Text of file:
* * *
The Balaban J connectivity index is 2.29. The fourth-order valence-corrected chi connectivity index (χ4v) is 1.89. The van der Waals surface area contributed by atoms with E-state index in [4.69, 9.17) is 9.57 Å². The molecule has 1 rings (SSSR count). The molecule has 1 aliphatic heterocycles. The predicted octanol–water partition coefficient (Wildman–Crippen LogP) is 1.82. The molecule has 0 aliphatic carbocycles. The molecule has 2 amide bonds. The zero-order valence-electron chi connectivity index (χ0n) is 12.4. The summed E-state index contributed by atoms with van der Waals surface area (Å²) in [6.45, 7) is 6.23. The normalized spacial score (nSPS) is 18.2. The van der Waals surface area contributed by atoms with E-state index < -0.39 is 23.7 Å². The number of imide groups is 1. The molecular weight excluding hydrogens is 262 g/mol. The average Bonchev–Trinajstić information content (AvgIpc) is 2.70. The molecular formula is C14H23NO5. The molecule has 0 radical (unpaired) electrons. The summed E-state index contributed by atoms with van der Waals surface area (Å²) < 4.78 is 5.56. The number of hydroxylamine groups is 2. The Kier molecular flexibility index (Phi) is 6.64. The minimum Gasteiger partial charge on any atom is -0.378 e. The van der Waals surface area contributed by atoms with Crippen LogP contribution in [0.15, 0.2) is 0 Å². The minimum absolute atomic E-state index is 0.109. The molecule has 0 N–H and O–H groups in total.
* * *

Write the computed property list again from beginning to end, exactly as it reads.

The Balaban J connectivity index is 2.29. The fourth-order valence-corrected chi connectivity index (χ4v) is 1.89. The van der Waals surface area contributed by atoms with E-state index in [4.69, 9.17) is 9.57 Å². The molecule has 1 rings (SSSR count). The molecule has 1 aliphatic heterocycles. The predicted octanol–water partition coefficient (Wildman–Crippen LogP) is 1.82. The molecule has 0 aliphatic carbocycles. The molecule has 2 amide bonds. The zero-order valence-electron chi connectivity index (χ0n) is 12.4. The summed E-state index contributed by atoms with van der Waals surface area (Å²) in [6.45, 7) is 6.23. The normalized spacial score (nSPS) is 18.2. The van der Waals surface area contributed by atoms with E-state index < -0.39 is 23.7 Å². The number of imide groups is 1. The molecular weight excluding hydrogens is 262 g/mol. The average Bonchev–Trinajstić information content (AvgIpc) is 2.70. The molecular formula is C14H23NO5. The molecule has 0 radical (unpaired) electrons. The summed E-state index contributed by atoms with van der Waals surface area (Å²) < 4.78 is 5.56. The number of hydroxylamine groups is 2. The Kier molecular flexibility index (Phi) is 6.64. The minimum Gasteiger partial charge on any atom is -0.378 e. The van der Waals surface area contributed by atoms with Crippen LogP contribution in [0.15, 0.2) is 0 Å². The minimum absolute atomic E-state index is 0.109. The molecule has 0 N–H and O–H groups in total.